Date
11 December 2017
Dr Vivien Lu Lin (inset), an associate professor at the Hong Kong Polytechnic University, led a research effort to develop a cost-effective, self-cleaning nano-coating for glass curtain walls. Photos: PolyU, HKEJ
Dr Vivien Lu Lin (inset), an associate professor at the Hong Kong Polytechnic University, led a research effort to develop a cost-effective, self-cleaning nano-coating for glass curtain walls. Photos: PolyU, HKEJ

Universities as innovation drivers: The challenges are many

Window washing is considered a strenuous task that comes with the danger of falling. One way to minimize the risk is to use self-cleaning glass that doesn’t require frequent scrubbing. However, there is a problem as self-cleaning glass curtain walls are often considered too expensive. 

To address the issue, Dr Vivien Lu Lin, an associate professor at the Department of Building Services Engineering at the Hong Kong Polytechnic University, led a research effort to develop a cost-effective, self-cleaning nano-coating for glass curtain walls.

In an interview with the Hong Kong Economic Journal, Lu spoke about the PolyU invention and discussed the challenges in commercialization and industrialization of research from academic institutions.

Spending four years on developing the nano-coating technology, Lu said she was struggling to find a balance between commercialization and technology research.

“For us, teaching and research should be a top priority, that’s our responsibility. If all the research staff in the universities go to start their own businesses, who would do the teaching?”

Lu and her research team invented a low-cost self-cleaning nano-coating for glass that can keep walls clean and durable. Benefits include the ability to block up to 99 percent of UV rays and over 90 percent of Infrared rays, and to dissolve organic dirt through photocatalysis.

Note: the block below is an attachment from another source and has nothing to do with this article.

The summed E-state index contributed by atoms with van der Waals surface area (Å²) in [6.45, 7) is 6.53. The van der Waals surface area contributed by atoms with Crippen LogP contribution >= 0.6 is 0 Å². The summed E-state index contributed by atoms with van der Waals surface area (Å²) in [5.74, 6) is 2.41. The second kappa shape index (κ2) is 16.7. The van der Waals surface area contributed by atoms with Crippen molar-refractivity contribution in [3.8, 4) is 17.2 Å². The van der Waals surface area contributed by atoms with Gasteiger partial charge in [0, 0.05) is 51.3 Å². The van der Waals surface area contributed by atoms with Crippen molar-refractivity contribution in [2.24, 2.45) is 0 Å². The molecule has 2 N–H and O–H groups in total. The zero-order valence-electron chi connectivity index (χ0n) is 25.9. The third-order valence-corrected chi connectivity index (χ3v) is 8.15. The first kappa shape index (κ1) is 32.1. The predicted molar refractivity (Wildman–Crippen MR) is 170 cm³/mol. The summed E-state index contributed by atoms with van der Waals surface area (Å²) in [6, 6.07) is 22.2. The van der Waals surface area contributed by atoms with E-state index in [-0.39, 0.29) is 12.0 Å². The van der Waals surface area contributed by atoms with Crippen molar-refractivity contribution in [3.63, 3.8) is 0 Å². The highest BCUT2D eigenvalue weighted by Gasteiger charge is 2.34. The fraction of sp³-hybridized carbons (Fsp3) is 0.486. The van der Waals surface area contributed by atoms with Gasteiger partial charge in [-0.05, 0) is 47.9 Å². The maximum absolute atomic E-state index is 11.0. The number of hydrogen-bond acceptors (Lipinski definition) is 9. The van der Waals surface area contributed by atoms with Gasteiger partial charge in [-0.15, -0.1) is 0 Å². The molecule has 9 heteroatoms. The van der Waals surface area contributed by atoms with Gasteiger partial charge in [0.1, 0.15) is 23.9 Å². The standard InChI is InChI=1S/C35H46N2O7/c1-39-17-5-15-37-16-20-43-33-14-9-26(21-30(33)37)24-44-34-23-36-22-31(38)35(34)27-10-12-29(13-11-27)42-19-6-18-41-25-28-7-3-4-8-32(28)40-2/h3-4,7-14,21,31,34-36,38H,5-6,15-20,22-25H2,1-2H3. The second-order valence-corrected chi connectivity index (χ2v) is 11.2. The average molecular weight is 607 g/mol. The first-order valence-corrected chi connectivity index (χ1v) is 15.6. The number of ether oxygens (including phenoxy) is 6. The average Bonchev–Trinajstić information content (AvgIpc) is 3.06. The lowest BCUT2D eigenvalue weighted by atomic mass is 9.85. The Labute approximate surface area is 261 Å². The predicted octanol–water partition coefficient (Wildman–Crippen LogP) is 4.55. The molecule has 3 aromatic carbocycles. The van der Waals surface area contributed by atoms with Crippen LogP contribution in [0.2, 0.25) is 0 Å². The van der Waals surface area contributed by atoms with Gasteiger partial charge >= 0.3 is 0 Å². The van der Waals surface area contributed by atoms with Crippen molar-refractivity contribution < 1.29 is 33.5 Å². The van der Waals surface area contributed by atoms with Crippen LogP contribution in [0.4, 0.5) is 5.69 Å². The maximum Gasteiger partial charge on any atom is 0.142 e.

The PolyU invention won the Global Innovation Awards at the TechConnect World Conference and Expo 2017.

Apart from curtain walls, mirrors and glass windows, the coating can be readily applied to buildings and skyscrapers in the city.

The coating has already attracted several property developers and has been adopted on a trial basis in a shopping mall. However, it is not always easy for Lu and her team to convince the prospective customers to try out the new technology.

“Companies in Hong Kong don’t like to take risk; they want to see if there is any actual application case before they consider trying it themselves. But then, who would be the first to try?” said Lu.

She also outlined the challenges that one faces in hiring suitable technology talents for research.

“Hong Kong graduates, in general, have low interest in research jobs in labs,” Lu said, noting that her team consists mainly of people from mainland China.

As Chinese companies compete to hire young talents in the field, dangling eye-popping salaries and perks, it is not easy for universities to retain top professionals.

“For a professor in the scientific field, Chinese companies would offer an annual salary of up to HK$2 million, with an established research team and research funding of around HK$20 million,” said Lu.

Driven by technology innovation, the so-called ‘new economy’ sectors are enjoying fast growth in the mainland, and companies are paying huge salaries for tech talents.

Lu said she knows of some professors from Shanghai universities who secured huge salary hikes when they switched to work as consultants in business firms.

“They then pooled their money to invest in real estate and have now become multi-millionaires.”

This article appeared in the Hong Kong Economic Journal on Dec 4

Translation by Ben Ng

[Chinese version 中文版]

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BN/RC

Hong Kong Economic Journal

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